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Belfast Without Sight: Exploring Geographies of Blindness

Robert M. Kitchin, R. Daniel Jacobson, Mark Blades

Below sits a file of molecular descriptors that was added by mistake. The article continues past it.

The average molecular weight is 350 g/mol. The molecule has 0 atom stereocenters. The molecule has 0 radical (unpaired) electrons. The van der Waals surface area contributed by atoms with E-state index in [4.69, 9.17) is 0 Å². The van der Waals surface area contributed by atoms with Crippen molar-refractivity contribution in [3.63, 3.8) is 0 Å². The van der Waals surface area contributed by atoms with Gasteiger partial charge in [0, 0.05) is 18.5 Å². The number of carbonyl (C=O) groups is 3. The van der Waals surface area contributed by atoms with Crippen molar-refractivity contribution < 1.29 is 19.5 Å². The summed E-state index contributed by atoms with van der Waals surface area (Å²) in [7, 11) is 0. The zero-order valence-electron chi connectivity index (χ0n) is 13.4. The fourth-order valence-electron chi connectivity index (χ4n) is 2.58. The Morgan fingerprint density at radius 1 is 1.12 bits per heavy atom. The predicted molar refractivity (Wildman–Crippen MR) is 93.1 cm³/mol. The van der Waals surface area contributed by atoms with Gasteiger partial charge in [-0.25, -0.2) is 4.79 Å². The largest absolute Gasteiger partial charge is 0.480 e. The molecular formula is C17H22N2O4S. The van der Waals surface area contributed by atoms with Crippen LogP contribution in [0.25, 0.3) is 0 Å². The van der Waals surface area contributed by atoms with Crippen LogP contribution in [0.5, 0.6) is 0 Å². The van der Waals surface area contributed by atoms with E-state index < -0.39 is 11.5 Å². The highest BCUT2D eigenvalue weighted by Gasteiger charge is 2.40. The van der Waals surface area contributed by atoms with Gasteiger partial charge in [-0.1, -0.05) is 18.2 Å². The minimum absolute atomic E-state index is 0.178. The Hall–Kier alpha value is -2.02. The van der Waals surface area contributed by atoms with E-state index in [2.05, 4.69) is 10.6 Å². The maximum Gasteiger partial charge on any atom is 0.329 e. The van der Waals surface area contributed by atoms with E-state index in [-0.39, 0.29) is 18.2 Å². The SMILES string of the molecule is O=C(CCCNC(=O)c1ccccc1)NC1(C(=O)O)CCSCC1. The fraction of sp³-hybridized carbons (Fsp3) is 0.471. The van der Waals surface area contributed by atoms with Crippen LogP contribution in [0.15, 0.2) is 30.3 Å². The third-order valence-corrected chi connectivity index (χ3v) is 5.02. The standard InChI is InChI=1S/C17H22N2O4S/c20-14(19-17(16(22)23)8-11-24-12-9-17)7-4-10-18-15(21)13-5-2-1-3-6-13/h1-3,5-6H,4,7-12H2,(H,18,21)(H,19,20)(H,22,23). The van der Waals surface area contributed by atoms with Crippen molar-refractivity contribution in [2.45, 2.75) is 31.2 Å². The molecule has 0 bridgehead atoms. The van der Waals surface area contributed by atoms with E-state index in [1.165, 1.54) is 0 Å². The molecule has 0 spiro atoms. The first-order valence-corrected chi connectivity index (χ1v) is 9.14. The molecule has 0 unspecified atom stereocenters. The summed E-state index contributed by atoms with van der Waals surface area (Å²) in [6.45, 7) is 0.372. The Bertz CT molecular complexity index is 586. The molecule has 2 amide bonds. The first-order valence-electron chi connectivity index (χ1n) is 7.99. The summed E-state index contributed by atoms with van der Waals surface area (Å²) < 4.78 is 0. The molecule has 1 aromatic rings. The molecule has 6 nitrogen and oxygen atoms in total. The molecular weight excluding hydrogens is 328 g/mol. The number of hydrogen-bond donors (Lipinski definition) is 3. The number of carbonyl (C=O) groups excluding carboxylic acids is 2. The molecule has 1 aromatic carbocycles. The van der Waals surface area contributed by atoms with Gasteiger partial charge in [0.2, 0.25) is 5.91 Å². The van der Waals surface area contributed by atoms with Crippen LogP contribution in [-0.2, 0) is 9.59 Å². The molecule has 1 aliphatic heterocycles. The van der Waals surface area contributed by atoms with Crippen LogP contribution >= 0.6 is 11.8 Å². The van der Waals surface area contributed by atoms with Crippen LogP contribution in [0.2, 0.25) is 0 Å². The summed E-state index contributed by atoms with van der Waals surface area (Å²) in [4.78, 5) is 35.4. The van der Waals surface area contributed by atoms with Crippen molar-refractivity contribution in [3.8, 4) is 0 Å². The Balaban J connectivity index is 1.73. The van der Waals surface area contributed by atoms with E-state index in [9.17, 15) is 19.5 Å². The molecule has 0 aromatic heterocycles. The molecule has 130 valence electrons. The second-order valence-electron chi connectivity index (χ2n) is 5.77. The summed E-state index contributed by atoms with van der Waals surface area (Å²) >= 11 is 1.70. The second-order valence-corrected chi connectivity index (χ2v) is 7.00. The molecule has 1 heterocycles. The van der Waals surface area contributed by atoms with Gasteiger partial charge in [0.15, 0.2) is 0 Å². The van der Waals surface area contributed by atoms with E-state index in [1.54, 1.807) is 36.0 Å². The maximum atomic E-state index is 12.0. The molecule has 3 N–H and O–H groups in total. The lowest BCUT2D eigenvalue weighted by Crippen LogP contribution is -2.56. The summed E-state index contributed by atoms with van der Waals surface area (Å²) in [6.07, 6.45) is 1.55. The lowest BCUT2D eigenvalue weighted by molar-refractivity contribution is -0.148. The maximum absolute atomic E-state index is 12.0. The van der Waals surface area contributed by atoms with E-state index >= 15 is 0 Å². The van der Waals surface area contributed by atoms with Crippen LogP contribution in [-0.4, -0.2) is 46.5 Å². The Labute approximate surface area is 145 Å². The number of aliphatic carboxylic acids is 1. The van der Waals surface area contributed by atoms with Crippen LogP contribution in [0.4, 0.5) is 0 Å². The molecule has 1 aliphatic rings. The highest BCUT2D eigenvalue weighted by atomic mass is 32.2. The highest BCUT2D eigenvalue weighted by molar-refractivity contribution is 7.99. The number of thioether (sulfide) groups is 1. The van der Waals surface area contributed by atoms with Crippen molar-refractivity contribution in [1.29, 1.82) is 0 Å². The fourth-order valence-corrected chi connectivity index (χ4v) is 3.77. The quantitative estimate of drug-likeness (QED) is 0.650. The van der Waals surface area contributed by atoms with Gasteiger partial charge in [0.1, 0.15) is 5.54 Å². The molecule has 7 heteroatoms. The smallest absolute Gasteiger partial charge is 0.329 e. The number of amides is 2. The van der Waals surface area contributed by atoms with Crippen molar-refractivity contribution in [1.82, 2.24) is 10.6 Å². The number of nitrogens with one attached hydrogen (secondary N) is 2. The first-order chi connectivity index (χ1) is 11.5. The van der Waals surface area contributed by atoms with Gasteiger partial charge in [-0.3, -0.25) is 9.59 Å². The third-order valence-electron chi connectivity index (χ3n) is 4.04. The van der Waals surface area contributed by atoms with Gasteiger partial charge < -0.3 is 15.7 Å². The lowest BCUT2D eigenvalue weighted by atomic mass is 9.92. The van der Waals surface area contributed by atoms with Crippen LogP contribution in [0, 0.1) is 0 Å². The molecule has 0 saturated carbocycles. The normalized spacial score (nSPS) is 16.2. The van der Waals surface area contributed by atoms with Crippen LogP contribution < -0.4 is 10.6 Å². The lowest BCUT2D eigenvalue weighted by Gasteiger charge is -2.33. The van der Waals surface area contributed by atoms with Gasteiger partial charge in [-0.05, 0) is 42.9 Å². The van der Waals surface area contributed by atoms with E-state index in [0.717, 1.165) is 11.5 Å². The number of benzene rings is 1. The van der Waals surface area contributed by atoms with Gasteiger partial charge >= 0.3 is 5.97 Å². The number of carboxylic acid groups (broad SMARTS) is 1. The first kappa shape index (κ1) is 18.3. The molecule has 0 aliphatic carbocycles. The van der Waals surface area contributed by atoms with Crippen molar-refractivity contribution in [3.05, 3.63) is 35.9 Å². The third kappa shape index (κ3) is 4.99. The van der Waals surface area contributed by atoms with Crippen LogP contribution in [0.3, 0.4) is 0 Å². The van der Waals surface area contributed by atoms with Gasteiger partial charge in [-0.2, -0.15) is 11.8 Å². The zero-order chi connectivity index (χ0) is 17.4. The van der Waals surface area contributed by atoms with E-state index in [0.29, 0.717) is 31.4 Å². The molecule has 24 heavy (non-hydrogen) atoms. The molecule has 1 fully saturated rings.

In this paper the transformed spaces of visually impaired and blind people is explored through a detailed analysis of interview transcripts with twenty seven visually impaired people living in or around Belfast. Data were collected using a structured open-ended interview and were analysed within NUD-IST, a qualitative data analysis package. Analysis revealed that visually impaired people become spatially confused (e.g. lost or disorientated) for two primary reasons. ‘Self-produced’ confusion is spatial confusion caused by the misperception/miscognition of a route (e.g. miscounting intersections). ‘Situational’ confusion is spatial confusion caused by a permanent or temporary localised occurrences such as road works, vehicles parked on pavements, and street furniture. Both types of spatial confusion were found to induce feelings of fear and anxiety, leading to a loss of self-confidence, embarrassment and frustration, which in turn led to less independent travel and exploration, and constrained patterns of spatial behaviour. Respondents detailed a number of strategies for coping with spatial confusion. In addition, they assessed methods to make Belfast more navigable including environmental modifications and orientation and mobility aids.

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